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What Can Artificial Intelligence Learn from Wittgenstein’s On Certainty?
XU Yingjin
Front. Philos. China    2014, 9 (3): 441-462.   https://doi.org/10.3868/s030-003-014-0037-9
Abstract   PDF (383KB)

Meta-philosophically speaking, the philosophy of artificial intelligence (AI) is intended not only to explore the theoretical possibility of building “thinking machines,” but also to reveal philosophical implications of specific AI approaches. Wittgenstein’s comments on the analytic/empirical dichotomy may offer inspirations for AI in the second sense. According to his “river metaphor” in On Certainty, the analytic/empirical boundary should be delimited in a way sensitive to specific contexts of practical reasoning. His proposal seems to suggest that any cognitive modeling project needs to render the system context-sensitive by avoiding representing large amounts of truisms in its cognitive processes, otherwise neither representational compactness nor computational efficiency can be achieved. In this article, different AI approaches (like the Common Sense Law of Inertia approach, the Bayesian approach and the connectionist approach) will be critically evaluated under the afore-mentioned Wittgensteinian criteria, followed by the author’s own constructive suggestion on what AI needs to try to do in the near future.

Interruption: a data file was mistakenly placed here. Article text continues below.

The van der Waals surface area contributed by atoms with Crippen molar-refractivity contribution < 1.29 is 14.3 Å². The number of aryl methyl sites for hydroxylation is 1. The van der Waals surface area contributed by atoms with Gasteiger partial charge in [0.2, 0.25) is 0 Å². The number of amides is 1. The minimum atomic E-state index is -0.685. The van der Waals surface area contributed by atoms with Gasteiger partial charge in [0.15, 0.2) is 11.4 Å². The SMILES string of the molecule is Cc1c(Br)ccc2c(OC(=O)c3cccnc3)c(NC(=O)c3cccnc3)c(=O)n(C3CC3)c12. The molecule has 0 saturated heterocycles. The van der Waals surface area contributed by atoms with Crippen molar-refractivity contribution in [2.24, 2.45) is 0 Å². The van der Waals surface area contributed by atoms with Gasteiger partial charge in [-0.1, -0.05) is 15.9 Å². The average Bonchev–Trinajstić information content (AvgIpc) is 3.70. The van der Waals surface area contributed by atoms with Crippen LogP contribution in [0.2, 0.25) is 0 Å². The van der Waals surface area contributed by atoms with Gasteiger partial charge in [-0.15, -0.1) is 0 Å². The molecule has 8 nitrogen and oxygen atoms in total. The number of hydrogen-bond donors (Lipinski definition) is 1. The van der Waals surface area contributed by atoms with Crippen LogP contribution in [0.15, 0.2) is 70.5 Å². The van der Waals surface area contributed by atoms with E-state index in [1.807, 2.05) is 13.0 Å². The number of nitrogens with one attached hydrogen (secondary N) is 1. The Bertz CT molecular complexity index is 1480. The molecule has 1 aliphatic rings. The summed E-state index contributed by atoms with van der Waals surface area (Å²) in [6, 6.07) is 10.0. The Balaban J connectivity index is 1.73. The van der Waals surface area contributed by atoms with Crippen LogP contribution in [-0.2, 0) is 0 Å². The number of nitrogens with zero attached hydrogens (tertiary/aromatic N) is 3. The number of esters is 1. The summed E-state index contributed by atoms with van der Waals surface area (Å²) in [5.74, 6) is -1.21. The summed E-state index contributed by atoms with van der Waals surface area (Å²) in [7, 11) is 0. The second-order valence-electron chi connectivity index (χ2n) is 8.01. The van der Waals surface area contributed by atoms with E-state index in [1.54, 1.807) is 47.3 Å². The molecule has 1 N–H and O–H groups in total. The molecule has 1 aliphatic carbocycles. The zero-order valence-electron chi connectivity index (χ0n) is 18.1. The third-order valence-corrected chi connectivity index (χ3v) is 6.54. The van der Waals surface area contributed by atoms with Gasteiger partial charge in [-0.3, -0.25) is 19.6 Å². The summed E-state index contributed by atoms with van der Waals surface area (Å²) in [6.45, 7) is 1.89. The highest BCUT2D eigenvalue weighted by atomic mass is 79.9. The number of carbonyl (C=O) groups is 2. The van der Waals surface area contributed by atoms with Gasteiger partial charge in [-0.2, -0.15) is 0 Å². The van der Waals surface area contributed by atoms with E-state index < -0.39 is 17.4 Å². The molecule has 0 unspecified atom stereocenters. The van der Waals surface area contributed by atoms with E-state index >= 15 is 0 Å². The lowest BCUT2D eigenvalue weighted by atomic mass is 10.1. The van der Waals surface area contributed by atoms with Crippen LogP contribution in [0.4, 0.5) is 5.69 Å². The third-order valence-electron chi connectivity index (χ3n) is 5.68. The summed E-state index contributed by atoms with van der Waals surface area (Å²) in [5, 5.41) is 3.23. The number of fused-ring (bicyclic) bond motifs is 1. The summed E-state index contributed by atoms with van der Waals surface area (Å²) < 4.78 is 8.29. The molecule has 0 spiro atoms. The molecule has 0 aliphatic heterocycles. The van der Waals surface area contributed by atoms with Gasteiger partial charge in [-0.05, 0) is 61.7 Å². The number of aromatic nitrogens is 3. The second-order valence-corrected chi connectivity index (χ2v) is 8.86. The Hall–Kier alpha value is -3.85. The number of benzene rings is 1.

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On the Double-Reference Character of “Hexagram” Names in the Yijing: Engaging Fregean&Kripkean Approaches to the Issue of How Reference Is Possible
MOU Bo
Front. Philos. China    2014, 9 (4): 523-537.   https://doi.org/10.3868/s030-003-014-0044-5
Abstract   PDF (326KB)

This paper aims to examine the general issue of how reference is possible in philosophy of language through a case analysis of the “double reference” semantic-syntactic structure of ideographic hexagram (guaxiang 卦象) names in the Yijing text. I regard the case of the “hexagram” names as being quite representative of the “double-reference” semantic-syntactic structure of referring names. I thus explore how the general morals drawn from this account of “hexagram” names can engage two representative approaches, the Fregean and Kripkean ones, and contribute to our understanding and treatment of the issue of reference.